You’re starting your own business. You’ve got a lot on your mind – creating your product/service, marketing, location, business plan, licenses, permits, financing, and more. One of the most important things to consider before you get going, though, is your business structure.
Will you set up your business as a sole proprietorship, a partnership or LLC, or a corporation? Your business structure determines how your business taxes are levied and the tax forms you’ll need to file, and your business goals will help you choose your structure.
Sole Proprietorship – A Common, Easy Way to Go (But careful!)
As a sole proprietor, you are your business. Taxes are simpler and you pay them as an individual. You also get to keep all the profits. But sole proprietorship doesn’t protect your personal assets from business debts, lawsuits or other legal troubles related to your business.
LLCs, partnerships and corporations can separate you, the individual owner, from your business entity and provide some added protection for your personal assets. Each type of business structure has different advantages and disadvantages. Choosing the right structure for your business can save you money and legal headaches down the road. In this two-part post, we’ll share some advantages and disadvantages of each to help you decide.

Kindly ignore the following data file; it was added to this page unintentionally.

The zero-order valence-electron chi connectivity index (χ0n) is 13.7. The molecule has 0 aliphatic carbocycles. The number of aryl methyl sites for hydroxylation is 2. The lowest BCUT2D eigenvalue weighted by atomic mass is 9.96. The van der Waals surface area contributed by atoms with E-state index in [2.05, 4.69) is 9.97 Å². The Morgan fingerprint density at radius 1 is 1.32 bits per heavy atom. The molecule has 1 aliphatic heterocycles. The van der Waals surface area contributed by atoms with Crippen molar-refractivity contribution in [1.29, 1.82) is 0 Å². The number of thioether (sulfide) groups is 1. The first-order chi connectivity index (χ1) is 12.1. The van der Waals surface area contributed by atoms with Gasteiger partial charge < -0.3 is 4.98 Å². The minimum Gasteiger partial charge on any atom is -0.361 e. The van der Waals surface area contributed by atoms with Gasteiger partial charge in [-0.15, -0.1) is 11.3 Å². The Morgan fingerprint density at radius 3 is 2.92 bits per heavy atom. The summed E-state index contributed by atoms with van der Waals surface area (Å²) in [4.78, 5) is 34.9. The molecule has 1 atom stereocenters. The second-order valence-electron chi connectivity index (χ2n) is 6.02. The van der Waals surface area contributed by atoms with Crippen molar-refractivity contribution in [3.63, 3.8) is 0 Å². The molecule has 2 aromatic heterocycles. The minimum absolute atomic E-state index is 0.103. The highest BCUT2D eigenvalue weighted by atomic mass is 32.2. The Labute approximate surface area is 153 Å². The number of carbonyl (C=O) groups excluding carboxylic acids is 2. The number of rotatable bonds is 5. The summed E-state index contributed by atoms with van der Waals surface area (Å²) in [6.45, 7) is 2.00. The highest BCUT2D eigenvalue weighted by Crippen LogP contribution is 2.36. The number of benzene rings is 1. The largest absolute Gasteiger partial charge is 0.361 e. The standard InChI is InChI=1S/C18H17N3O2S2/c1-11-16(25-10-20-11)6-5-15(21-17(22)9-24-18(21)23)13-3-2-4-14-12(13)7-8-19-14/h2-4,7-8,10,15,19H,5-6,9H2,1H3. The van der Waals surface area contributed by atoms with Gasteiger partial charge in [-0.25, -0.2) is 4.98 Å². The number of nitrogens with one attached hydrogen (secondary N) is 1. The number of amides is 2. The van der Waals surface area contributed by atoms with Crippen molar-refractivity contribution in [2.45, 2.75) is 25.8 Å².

Partnership vs. LLC (Limited Liability Company)
Partnerships and LLCs are generally taxed similar to a sole proprietorship. The profits/losses are passed through to the owners/partners and not taxed at the corporate level. Some states, however, may place additional taxes on an LLC. (California is one of those, for example.) A partnership has two or more owners, while an LLC can be formed by a single person or have multiple owners/members. LLCs are easy and inexpensive to set up and simple in structure. Partnerships can be a little more complicated, depending on the type of partnership (general or limited). One unique difference is that LLCs can be owned by individuals or corporations, while partnerships cannot be owned by corporations. LLCs and partnerships both must pay self-employment taxes (Social Security and Medicare) in addition to regular income taxes, so for a single-person LLC, it would be the same as for a sole proprietor. But for a multiple-person LLC or partnership, the self-employment tax is divided among the members based on each person’s share of the LLC or partnership.
For many small businesses and independent contractors, forming an LLC or partnership can give you some liability protection and may help reduce your taxes. But be sure to consult your CPA and/or legal counsel to be sure.
Our next post (Part 2) will explore LLCs vs. Corporations and C-Corps vs S-Corps.